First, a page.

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Hackers reverse-engineer NSA spy kit using off-the-shelf parts

On Fri, Jun 20, 2014 at 8:10 AM, Georgi Guninski <[email protected]> wrote:
> http://www.theregister.co.uk/2014/06/19/hackers_reverseengineer_nsa_spying_devices_using_offtheshelf_parts/

my biased thoughts:

1. attacking like NSA means being in the middle.  you can do this over
various types of networks and protocols with very modest hardware;.
less than off-the-shelf. the key is position, not hardware brute
strength. (i don't consider passive surveillance an attack - more like
an operational reality ;)

2. scale and effectiveness are the dials that distinguish NSA attacks
from other adversaries.  scale in the sense they're pwning global
networks as mandatory objective; DPI at terabits an interesting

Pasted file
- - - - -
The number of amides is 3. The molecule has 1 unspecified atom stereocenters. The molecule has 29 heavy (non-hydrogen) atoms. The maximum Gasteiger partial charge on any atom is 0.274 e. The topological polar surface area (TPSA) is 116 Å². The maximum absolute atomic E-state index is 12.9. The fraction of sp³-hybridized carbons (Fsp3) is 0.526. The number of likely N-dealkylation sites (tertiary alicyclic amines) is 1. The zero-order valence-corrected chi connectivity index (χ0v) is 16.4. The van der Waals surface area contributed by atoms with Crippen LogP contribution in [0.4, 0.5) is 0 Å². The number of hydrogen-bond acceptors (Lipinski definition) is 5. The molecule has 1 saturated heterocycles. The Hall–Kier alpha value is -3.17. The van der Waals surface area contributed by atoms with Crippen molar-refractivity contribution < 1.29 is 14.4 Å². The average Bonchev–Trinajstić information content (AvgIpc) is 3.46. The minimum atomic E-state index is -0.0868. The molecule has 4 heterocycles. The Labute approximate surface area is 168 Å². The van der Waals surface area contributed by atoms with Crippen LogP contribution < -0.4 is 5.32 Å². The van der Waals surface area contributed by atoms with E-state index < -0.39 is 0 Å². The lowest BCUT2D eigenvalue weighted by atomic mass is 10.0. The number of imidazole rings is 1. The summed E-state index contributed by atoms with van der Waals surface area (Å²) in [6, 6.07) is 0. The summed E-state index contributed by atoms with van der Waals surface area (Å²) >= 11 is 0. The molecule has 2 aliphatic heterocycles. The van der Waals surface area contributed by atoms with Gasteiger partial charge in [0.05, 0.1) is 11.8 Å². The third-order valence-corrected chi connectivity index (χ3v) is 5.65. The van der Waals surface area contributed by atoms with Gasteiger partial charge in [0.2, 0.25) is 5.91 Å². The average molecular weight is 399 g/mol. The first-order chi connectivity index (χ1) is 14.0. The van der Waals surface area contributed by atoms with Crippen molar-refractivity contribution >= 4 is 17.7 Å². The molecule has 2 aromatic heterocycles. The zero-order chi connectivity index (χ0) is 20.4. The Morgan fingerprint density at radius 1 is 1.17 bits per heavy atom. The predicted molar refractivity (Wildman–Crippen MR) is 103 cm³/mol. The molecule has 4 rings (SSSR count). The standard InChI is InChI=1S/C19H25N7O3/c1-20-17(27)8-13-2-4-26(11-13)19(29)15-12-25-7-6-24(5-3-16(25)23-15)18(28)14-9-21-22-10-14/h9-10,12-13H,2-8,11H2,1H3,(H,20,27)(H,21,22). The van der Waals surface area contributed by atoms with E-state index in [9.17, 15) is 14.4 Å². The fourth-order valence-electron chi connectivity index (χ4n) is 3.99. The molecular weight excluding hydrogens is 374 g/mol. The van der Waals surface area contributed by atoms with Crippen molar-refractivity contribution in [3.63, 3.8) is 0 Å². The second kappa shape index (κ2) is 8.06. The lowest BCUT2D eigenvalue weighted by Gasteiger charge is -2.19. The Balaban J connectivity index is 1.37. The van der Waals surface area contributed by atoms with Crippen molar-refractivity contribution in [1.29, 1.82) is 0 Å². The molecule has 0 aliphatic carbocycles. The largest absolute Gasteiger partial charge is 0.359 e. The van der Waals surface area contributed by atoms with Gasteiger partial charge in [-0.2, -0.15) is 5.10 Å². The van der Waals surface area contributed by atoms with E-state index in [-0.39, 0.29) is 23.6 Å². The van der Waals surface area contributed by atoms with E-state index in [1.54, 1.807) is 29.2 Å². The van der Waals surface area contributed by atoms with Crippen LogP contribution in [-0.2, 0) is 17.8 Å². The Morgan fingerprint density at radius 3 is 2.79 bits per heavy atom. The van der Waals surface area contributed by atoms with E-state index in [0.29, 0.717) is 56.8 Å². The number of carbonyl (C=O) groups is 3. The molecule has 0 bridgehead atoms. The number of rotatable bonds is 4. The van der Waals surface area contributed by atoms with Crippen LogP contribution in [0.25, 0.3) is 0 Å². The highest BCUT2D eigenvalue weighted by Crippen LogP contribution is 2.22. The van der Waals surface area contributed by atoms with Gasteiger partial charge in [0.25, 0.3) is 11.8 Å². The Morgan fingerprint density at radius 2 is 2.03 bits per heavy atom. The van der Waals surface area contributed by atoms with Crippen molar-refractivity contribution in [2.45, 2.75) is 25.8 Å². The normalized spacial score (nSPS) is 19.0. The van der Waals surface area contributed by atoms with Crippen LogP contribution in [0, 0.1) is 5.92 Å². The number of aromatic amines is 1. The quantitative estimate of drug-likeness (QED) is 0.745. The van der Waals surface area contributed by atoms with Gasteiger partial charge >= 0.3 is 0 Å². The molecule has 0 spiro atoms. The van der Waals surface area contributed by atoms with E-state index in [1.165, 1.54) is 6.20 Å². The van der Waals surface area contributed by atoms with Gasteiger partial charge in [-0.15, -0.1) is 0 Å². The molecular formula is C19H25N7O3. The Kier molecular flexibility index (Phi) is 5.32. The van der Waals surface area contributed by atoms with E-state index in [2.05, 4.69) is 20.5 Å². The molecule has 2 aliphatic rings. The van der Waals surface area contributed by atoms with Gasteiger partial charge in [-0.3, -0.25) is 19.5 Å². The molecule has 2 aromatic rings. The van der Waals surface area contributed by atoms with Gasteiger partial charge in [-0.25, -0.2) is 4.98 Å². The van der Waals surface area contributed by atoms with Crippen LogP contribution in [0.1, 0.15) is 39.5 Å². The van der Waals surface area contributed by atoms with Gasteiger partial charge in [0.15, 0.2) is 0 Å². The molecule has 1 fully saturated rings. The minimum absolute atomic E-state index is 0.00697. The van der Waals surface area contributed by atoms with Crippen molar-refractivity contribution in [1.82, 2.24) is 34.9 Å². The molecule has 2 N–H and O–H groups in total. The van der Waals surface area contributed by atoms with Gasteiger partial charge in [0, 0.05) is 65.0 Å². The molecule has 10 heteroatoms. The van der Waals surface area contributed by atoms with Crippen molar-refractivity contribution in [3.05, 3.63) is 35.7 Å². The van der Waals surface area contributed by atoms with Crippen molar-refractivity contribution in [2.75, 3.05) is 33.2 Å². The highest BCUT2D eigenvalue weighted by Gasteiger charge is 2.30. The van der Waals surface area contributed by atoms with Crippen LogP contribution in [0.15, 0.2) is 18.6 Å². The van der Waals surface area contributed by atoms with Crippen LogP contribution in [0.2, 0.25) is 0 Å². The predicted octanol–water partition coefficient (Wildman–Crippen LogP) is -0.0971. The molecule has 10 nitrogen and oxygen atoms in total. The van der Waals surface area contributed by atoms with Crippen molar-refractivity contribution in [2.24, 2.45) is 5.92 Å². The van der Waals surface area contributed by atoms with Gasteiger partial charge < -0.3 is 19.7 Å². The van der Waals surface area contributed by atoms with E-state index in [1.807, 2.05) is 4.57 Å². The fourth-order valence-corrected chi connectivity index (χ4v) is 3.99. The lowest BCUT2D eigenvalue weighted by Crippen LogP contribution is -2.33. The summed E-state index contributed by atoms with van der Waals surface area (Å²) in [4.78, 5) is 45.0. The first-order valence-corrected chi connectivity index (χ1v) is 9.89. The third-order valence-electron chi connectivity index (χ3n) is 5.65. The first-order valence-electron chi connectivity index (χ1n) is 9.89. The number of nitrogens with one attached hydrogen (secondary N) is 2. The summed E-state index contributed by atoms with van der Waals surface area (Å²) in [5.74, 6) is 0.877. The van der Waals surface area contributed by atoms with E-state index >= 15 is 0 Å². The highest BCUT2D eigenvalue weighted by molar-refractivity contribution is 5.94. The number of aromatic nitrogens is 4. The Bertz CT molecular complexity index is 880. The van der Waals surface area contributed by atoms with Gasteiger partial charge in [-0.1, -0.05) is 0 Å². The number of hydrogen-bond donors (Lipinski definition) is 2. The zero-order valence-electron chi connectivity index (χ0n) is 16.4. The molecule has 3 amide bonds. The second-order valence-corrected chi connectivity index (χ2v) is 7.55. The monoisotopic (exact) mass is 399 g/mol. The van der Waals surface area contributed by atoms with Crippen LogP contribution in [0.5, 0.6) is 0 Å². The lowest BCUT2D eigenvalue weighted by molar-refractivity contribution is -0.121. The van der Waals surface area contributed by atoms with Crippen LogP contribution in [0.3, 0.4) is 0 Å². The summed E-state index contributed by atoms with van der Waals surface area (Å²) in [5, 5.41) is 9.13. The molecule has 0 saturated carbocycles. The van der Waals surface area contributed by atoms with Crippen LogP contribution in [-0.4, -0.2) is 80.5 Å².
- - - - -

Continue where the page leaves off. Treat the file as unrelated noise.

technical challenge by any measure.  and effectiveness in that
tailored access and offensive espionage techniques combine into a
platform where many-0day and fully automated attack sequences are
shown to achieve objectives with regularity and totality that makes
any offensive infosec analyst admire.

the hardware bits get exotic when dealing on fringe power levels,
miniature scale, or algorithmic complexities outside the norm. these
exotic hardware kits are by no means mandatory, nor the most
interesting aspect of these systems.
  (okay, spygear always admittedly cool however impractical :)

best regards,